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Administration Rolls Back Methane Pollution Regulation

Administration Rolls Back Methane Pollution Regulation

The Department of the Interior’s Bureau of Land Management (BLM) recently finalized a new rule regarding methane pollution standards for drillers on public lands. The regulation replaces one implemented under the Obama administration, easing methane regulatory and monitoring requirements. The new regulation brings emission standards back to a similar level that had been in place for roughly 30 years prior to being changed under the Obama administration.

“This is really about fulfilling our commitments to the policy vision that the president has established,” David Bernhardt, deputy secretary of the Interior Department recently stated. He further explained that the president had instructed the Interior Department to review the standards in place, as well as any others that “unduly burden” the development of domestic energy resources. Kate MacGregor, deputy chief of staff for policy at the Interior Department, also noted that these new measures would help the industry avoid expensive and duplicative measures, summarizing the new regulations as “smart regulations that harness domestic energy production but do so responsibly.”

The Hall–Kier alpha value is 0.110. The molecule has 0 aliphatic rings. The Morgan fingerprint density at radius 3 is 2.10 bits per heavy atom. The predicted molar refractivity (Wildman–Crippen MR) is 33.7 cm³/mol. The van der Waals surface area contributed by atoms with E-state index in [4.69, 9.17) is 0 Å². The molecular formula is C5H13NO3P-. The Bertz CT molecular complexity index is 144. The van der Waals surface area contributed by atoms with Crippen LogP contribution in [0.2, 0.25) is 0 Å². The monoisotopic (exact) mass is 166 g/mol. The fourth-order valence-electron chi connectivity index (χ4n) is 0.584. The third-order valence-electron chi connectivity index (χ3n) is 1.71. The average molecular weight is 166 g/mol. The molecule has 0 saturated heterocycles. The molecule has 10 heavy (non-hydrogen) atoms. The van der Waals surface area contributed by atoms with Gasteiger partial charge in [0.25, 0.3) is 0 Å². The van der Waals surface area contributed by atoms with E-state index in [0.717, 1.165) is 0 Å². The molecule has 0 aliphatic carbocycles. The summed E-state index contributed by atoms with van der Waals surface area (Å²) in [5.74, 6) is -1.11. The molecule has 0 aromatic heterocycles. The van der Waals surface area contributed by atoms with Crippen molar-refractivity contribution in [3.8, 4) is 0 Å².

The announcement has been received with both criticism and applause. Shortly following announcement of this new rule, California and New Mexico Attorney Generals Xavier Becerra (D-CA) and Hector Balderas (D-NM) sued the Interior Department in California federal court, arguing that officials didn’t adequately justify the rollback and that the new regulation doesn’t meet the government’s legal obligations.

However, many in industry support the new measure. “The [old] B.L.M. rule could have taken a lot of wells out of service, which is counter to what we’re trying to achieve here by making our country more self-reliant and less dependent on foreign sources,” said Erik Milito, director of exploration and production with the American Petroleum Institute.

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